The painful aspect of it for me personally is that I stuck my neck out against all odds to craft the very foundation of Mohammad Buhari’s fourth attempt and victory to become president from three unsuccessful bids in the belief that he will halt this avoidable drift that gained currency under PDP’s governments.
Given that President Buhari came to office with the confidence and goodwill of Nigerians behind him, all genuine lovers of the country and the president are not happy seeing him now losing peoples’ confidence and goodwill and failing in his leadership. So how and why did he get to this level of failing the country? To me, the simple and truthful answer to the ‘how’ part of this twin question is in President Mohammad Buhari’s own seeming acts, for whatever reason, of rendering himself utterly wanting in the effective acquisition, control and utilization of state power to deliver valuable leadership as president. After being sworn-in to office nothing happened. Appointments of critical presidential officials and advisers who would take control and charge in the utilization of state power were not immediately made, ensuing a period of lull in the polity and doubts in people’s minds. It is a standard universal norm that no leader leads without advisers, and time has ascertained that a leader who acts solely on his own judgment is sure to fail.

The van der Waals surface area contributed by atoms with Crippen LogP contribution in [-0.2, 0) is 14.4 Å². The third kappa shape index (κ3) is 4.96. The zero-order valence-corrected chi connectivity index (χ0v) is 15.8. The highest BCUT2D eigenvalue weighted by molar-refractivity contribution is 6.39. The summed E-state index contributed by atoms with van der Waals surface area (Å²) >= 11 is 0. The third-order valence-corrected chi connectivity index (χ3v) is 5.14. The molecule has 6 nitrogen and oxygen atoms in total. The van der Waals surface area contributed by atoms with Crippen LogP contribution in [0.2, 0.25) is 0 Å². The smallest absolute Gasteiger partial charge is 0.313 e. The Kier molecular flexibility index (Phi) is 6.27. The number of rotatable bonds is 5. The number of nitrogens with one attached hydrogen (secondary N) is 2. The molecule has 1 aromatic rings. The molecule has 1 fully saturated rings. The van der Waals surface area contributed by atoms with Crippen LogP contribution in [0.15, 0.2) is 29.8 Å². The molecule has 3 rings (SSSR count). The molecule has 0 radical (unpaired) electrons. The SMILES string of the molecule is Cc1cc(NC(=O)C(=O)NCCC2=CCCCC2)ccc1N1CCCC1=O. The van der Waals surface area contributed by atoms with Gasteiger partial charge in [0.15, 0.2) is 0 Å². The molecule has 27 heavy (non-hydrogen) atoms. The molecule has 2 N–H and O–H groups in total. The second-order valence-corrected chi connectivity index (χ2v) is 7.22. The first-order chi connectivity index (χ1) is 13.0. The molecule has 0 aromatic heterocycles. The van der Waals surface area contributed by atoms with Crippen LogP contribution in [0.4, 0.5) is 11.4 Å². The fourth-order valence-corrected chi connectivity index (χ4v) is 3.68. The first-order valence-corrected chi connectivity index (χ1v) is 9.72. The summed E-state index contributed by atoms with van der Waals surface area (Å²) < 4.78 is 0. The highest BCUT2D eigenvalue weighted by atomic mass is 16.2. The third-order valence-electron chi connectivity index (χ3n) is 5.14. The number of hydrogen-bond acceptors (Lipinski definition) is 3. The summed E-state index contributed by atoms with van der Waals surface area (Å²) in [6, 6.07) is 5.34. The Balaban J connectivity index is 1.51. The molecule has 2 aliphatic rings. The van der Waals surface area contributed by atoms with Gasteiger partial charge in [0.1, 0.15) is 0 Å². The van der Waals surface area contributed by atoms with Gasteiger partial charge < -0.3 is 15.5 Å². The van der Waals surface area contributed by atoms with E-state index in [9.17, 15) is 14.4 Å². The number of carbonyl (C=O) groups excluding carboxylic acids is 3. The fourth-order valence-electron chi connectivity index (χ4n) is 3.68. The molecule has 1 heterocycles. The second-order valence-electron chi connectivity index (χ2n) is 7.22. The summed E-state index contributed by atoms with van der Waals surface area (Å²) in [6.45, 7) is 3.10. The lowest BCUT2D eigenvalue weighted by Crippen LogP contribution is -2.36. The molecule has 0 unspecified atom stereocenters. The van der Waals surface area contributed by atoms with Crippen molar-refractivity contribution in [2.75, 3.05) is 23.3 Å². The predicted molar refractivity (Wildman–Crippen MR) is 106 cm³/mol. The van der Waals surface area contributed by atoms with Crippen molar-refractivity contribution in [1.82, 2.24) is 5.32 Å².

Underscoring this point, the 1999 Constitution of our country (as amended) creates at the federal level the Council of Ministers and offices of Special Advisers for the good purpose of executing the powers and functions due to the Office of the President. This invariably means that the stability and good governance of the country are dependent on the sound character, right practice and good judgment of the president; while the well-being and quality judgment of the president depend on the knowledge, skill and honesty of his official advisers. Important as this is President Buhari’s first act in office as president was to neglect it. This is the last thing the president needed to smother his administration with, especially given the good impression of his character and the huge hopes placed on his ability. Yet, it was the first thing that happened. Since then the president lost the momentum and never regained it till date.